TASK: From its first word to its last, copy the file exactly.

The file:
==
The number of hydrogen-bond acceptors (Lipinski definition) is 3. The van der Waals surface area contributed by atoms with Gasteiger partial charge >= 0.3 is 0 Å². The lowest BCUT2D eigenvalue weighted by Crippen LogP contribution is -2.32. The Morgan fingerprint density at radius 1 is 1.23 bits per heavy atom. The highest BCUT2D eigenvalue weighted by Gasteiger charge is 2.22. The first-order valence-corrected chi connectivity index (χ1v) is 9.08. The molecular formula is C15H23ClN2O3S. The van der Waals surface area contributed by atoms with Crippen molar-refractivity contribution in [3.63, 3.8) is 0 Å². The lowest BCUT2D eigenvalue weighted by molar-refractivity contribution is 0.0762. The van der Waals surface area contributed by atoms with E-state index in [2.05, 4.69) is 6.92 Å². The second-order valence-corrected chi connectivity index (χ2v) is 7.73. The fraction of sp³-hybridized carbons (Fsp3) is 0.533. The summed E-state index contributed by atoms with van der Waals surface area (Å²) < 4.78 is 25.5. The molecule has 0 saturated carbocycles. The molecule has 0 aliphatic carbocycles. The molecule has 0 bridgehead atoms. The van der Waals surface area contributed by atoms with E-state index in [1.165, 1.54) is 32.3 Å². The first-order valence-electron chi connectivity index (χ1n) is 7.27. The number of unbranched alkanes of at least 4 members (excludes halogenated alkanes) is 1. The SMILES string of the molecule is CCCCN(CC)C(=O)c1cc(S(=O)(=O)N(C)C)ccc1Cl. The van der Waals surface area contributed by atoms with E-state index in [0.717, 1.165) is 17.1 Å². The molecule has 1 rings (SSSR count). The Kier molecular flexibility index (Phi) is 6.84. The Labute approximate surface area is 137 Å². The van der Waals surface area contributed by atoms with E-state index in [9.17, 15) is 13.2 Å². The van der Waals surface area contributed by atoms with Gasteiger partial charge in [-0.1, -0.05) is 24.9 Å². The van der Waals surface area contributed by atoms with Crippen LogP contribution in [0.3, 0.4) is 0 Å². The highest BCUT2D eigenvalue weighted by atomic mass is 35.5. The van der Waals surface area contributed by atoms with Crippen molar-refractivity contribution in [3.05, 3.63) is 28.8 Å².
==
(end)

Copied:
The number of hydrogen-bond acceptors (Lipinski definition) is 3. The van der Waals surface area contributed by atoms with Gasteiger partial charge >= 0.3 is 0 Å². The lowest BCUT2D eigenvalue weighted by Crippen LogP contribution is -2.32. The Morgan fingerprint density at radius 1 is 1.23 bits per heavy atom. The highest BCUT2D eigenvalue weighted by Gasteiger charge is 2.22. The first-order valence-corrected chi connectivity index (χ1v) is 9.08. The molecular formula is C15H23ClN2O3S. The van der Waals surface area contributed by atoms with Crippen molar-refractivity contribution in [3.63, 3.8) is 0 Å². The lowest BCUT2D eigenvalue weighted by molar-refractivity contribution is 0.0762. The van der Waals surface area contributed by atoms with E-state index in [2.05, 4.69) is 6.92 Å². The second-order valence-corrected chi connectivity index (χ2v) is 7.73. The fraction of sp³-hybridized carbons (Fsp3) is 0.533. The summed E-state index contributed by atoms with van der Waals surface area (Å²) < 4.78 is 25.5. The molecule has 0 saturated carbocycles. The molecule has 0 aliphatic carbocycles. The molecule has 0 bridgehead atoms. The van der Waals surface area contributed by atoms with E-state index in [1.165, 1.54) is 32.3 Å². The first-order valence-electron chi connectivity index (χ1n) is 7.27. The number of unbranched alkanes of at least 4 members (excludes halogenated alkanes) is 1. The SMILES string of the molecule is CCCCN(CC)C(=O)c1cc(S(=O)(=O)N(C)C)ccc1Cl. The van der Waals surface area contributed by atoms with E-state index in [0.717, 1.165) is 17.1 Å². The molecule has 1 rings (SSSR count). The Kier molecular flexibility index (Phi) is 6.84. The Labute approximate surface area is 137 Å². The van der Waals surface area contributed by atoms with E-state index in [9.17, 15) is 13.2 Å². The van der Waals surface area contributed by atoms with Gasteiger partial charge in [-0.1, -0.05) is 24.9 Å². The van der Waals surface area contributed by atoms with Crippen LogP contribution in [0.3, 0.4) is 0 Å². The highest BCUT2D eigenvalue weighted by atomic mass is 35.5. The van der Waals surface area contributed by atoms with Crippen molar-refractivity contribution in [3.05, 3.63) is 28.8 Å².